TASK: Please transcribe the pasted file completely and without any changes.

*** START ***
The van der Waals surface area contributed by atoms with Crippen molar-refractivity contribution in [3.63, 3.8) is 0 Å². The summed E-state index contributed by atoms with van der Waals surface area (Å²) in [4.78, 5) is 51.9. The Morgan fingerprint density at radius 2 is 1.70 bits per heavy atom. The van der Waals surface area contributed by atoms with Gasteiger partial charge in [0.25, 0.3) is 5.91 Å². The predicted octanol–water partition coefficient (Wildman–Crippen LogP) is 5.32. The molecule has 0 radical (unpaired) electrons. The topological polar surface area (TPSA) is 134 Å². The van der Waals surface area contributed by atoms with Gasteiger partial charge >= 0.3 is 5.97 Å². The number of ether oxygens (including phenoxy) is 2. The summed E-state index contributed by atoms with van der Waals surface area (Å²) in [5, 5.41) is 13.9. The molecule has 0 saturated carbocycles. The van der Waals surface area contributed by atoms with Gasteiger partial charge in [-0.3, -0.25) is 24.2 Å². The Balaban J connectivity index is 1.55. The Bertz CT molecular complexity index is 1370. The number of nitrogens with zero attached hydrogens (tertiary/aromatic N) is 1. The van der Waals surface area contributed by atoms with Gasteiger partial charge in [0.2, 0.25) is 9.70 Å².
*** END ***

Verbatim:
The van der Waals surface area contributed by atoms with Crippen molar-refractivity contribution in [3.63, 3.8) is 0 Å². The summed E-state index contributed by atoms with van der Waals surface area (Å²) in [4.78, 5) is 51.9. The Morgan fingerprint density at radius 2 is 1.70 bits per heavy atom. The van der Waals surface area contributed by atoms with Gasteiger partial charge in [0.25, 0.3) is 5.91 Å². The predicted octanol–water partition coefficient (Wildman–Crippen LogP) is 5.32. The molecule has 0 radical (unpaired) electrons. The topological polar surface area (TPSA) is 134 Å². The van der Waals surface area contributed by atoms with Gasteiger partial charge >= 0.3 is 5.97 Å². The number of ether oxygens (including phenoxy) is 2. The summed E-state index contributed by atoms with van der Waals surface area (Å²) in [5, 5.41) is 13.9. The molecule has 0 saturated carbocycles. The van der Waals surface area contributed by atoms with Gasteiger partial charge in [-0.3, -0.25) is 24.2 Å². The Balaban J connectivity index is 1.55. The Bertz CT molecular complexity index is 1370. The number of nitrogens with zero attached hydrogens (tertiary/aromatic N) is 1. The van der Waals surface area contributed by atoms with Gasteiger partial charge in [0.2, 0.25) is 9.70 Å².